A flow diagram (Figure 2.28) is provided indicating changes in traffic volumes in the opening year. In the absence of figures, this diagram is difficult to interpret. Two lists accompany it – showing 12 roads that will become less busy and six that will have more traffic. Like the map, the lists cover all-day rather than peak hours, when traffic will behave differently. The lack of information about peak hours is puzzling since it is this period that is the focus of much argument in favour of the Bypass.

It may be that many questions about traffic flows in the first 15 years of the Bypass’s life are answered in Volume 2 of the Business case, but this we do not have.

Traffic modelling flaws

Concern about the lack of traffic figures is given an added edge by what we know about the traffic modelling carried out for the Business Case.

Long-serving councillors may recall that when traffic modelling was attempted for the SEMMMS Relief Road, inconsistencies came up. Because of this, modelling using variable matrices was abandoned in favour of fixed trip matrices (Appraisal of SEMMMS New Relief Road, July 2004). The Department for Transport initially rejected the modelling because fixed trip matrices are unable to forecast traffic generated by a new road (so-called “induced traffic”). They can only show rerouted traffic.

The implicit assumption of fixed-trip modelling is that all origins, destinations, time of travel and mode of travel choices remain fixed.  It is able to respond to traffic growth trends or a new source of traffic such as a new housing estate but not other new journeys. On the other hand, variable demand modelling attempts to forecast all possible journeys.

Modelling for the current Business Case employs fixed trip matrices (Section 3.4.3). Since the Business Case’s central argument is that the Bypass will ease traffic on some important roads, the reliability of its forecasts is important. One would expect that the identified reduction in car journey times would result in both transfer from public transport and in entirely new journeys being induced. There is strong evidence that both these effects occur. As a result, the modelling will under-estimate traffic flows and congestion.

“Induced traffic” is a term used to describe journeys that would not have been taken were it not for the new road or would have been taken by a different mode of transport. A new road will initially expand available road space including freeing up space on other roads. Individuals and companies will want to take advantage of  road space, shorter travel times and new routes that have become available.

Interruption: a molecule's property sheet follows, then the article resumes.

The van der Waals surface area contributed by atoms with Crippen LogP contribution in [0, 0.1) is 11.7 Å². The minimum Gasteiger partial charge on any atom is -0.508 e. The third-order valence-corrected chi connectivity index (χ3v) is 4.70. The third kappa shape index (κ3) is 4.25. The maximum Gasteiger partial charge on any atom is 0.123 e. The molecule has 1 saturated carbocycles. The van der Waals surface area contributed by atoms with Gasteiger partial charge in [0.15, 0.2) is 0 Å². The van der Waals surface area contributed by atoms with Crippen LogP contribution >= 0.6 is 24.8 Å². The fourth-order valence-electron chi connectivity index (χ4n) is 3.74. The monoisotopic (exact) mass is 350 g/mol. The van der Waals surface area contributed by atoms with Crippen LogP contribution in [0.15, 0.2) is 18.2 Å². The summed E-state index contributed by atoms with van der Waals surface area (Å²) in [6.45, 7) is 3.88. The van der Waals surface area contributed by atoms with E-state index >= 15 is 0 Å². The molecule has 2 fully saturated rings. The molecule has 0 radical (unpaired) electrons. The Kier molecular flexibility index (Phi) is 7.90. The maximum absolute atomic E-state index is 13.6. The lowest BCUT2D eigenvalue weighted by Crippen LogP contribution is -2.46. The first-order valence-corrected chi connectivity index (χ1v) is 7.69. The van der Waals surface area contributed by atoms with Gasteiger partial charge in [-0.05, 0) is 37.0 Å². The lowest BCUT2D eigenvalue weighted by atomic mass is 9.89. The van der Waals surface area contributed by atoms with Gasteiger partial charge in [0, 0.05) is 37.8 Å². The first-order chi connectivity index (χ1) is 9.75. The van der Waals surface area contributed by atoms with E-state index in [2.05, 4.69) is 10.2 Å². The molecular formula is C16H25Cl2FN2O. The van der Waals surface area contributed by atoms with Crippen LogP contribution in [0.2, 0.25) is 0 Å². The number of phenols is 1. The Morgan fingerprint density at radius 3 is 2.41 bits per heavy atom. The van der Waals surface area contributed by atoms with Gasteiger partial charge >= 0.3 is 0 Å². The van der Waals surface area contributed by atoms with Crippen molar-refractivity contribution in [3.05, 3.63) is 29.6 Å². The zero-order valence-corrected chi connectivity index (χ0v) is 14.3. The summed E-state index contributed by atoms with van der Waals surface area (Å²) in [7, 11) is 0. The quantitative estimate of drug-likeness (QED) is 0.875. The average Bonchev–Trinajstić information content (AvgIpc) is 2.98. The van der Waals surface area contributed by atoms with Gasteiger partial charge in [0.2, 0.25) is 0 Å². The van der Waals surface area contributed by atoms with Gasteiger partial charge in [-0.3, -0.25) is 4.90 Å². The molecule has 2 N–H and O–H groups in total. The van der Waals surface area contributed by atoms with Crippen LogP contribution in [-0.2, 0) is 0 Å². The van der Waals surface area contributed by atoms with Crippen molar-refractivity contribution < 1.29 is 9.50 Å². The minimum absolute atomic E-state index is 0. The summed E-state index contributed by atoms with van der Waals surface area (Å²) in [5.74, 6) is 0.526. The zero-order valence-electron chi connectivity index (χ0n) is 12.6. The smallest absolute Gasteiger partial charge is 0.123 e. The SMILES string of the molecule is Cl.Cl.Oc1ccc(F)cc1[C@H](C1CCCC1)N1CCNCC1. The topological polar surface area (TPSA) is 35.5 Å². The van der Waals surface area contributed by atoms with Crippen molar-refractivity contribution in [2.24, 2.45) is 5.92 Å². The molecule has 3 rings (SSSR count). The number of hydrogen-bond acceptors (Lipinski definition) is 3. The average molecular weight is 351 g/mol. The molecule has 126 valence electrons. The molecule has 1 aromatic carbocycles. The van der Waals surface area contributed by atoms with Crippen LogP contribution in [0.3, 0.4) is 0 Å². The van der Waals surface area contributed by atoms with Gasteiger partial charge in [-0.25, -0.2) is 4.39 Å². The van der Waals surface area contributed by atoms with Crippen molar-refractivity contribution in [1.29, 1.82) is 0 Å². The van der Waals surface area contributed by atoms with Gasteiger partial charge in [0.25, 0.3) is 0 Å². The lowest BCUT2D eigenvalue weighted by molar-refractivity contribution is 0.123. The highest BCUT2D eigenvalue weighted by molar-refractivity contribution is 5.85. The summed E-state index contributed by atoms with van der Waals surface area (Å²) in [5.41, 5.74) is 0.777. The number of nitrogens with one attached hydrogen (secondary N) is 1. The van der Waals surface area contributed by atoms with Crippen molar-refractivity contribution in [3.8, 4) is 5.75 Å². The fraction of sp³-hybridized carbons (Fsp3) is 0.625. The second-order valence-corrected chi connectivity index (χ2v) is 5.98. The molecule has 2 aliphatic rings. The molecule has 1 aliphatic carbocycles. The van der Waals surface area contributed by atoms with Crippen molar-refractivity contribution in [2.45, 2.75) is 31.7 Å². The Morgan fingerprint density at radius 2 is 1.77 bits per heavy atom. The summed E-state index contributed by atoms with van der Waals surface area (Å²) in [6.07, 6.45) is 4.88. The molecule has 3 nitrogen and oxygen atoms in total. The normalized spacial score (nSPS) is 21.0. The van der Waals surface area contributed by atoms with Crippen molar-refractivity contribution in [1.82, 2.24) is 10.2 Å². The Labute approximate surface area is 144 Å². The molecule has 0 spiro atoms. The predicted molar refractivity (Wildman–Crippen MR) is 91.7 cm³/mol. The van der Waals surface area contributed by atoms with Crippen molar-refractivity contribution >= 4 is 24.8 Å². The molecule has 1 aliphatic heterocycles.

The Department for Transport accepted the findings of the SACTRA independent panel of experts in 1994 who said: “An average road improvement, for which traffic growth due to all other factors is forecast correctly, will see an additional [i.e. induced] 10% of base traffic in the short term and 20% in the long term.”

A report by independent consultants for the rural campaigners CPRE this year found that major new roads increase traffic above the general traffic increases for their areas, with traffic increases of up to 47% over 20 years.

The two above reports and others show transport consultants have struggled to model induced traffic. The use of fixed trip matrices for the Business Case precludes even the attempt.

Other flaws in modelling have been referred to in earlier briefings from Goyt Valley SOS! One is the use of out-of-date surveys from 2009-11 for journey origin information (A6-M60 Stage 1 Study, page 89).  Secondly, producing a Business Case before A6-MARR has been opened introduces uncertainty into modelling of the A6-M60 road. The scale of the possible impact of A6-MARR is indicated by some of the changes shown in a flow diagram (Figure 2.27). A6-MARR is likely to produce some effects that have not been forecast.

As a result of the use of fixed matrices and of carrying out modelling with old survey information before the opening of A6-MARR, forecasts from the Business Case model are both partial and uncertain.

Given the doubt about the reliablity of forecasts being used for the Business Case, some people may wonder whether it is even worth asking to see modelling figures used in the A6-M60 Business Case. However, we would certainly know more about the Bypass and the Business Case if we had access to those figures.

“Very high value for money”?

Reliability of modelling is also relevant to the Business Case’s important Economic Assessment of the Bypass. This concluded that the Bypass was “very high value for money”.

This assessment converts benefits from the Bypass over 60 years – most notably time saved by drivers – into notional cash amounts which are totalled and set against the cost of construction.

Rating the Bypass “very high value for money” should impress those in Whitehall who allocate road-building funds. However, the Bypass only squeaked its “very high value” assessment. It would take only a 1.7% increase in costs or reduction in benefits to move it down to the next category.

The use of fixed matrix modelling might lead to an understatement of congestion. A second factor that might distort “value for money” is development assumptions, particularly GMSF.  A development such as GMSF adds more drivers to the calculation whose notional time-saving can be monetised. A discounted cash flow technique used in such calculations encourages developments to be included from the earliest possible date. This can have a big impact on the results.